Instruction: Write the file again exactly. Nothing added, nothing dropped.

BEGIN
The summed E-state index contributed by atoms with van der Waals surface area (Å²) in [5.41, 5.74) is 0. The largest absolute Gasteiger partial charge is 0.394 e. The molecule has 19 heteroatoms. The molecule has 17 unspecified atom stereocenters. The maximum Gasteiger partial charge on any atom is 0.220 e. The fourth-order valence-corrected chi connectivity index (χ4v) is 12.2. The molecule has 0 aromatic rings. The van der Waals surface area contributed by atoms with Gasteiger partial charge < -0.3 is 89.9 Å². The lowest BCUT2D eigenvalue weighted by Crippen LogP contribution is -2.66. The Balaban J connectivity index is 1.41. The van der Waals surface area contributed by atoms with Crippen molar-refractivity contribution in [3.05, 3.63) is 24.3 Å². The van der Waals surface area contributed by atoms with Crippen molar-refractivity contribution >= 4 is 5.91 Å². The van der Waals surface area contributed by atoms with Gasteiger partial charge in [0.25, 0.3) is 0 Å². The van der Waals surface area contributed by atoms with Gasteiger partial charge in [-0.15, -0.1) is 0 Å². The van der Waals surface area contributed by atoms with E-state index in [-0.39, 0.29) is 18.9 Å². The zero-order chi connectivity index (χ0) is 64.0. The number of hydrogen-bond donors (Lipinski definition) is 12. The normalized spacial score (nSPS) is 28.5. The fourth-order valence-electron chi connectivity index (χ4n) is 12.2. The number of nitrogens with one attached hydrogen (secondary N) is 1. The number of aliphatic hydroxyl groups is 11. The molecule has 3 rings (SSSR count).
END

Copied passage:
The summed E-state index contributed by atoms with van der Waals surface area (Å²) in [5.41, 5.74) is 0. The largest absolute Gasteiger partial charge is 0.394 e. The molecule has 19 heteroatoms. The molecule has 17 unspecified atom stereocenters. The maximum Gasteiger partial charge on any atom is 0.220 e. The fourth-order valence-corrected chi connectivity index (χ4v) is 12.2. The molecule has 0 aromatic rings. The van der Waals surface area contributed by atoms with Gasteiger partial charge < -0.3 is 89.9 Å². The lowest BCUT2D eigenvalue weighted by Crippen LogP contribution is -2.66. The Balaban J connectivity index is 1.41. The van der Waals surface area contributed by atoms with Crippen molar-refractivity contribution in [3.05, 3.63) is 24.3 Å². The van der Waals surface area contributed by atoms with Crippen molar-refractivity contribution >= 4 is 5.91 Å². The van der Waals surface area contributed by atoms with Gasteiger partial charge in [0.25, 0.3) is 0 Å². The van der Waals surface area contributed by atoms with Gasteiger partial charge in [-0.15, -0.1) is 0 Å². The van der Waals surface area contributed by atoms with E-state index in [-0.39, 0.29) is 18.9 Å². The zero-order chi connectivity index (χ0) is 64.0. The number of hydrogen-bond donors (Lipinski definition) is 12. The normalized spacial score (nSPS) is 28.5. The fourth-order valence-electron chi connectivity index (χ4n) is 12.2. The number of nitrogens with one attached hydrogen (secondary N) is 1. The number of aliphatic hydroxyl groups is 11. The molecule has 3 rings (SSSR count).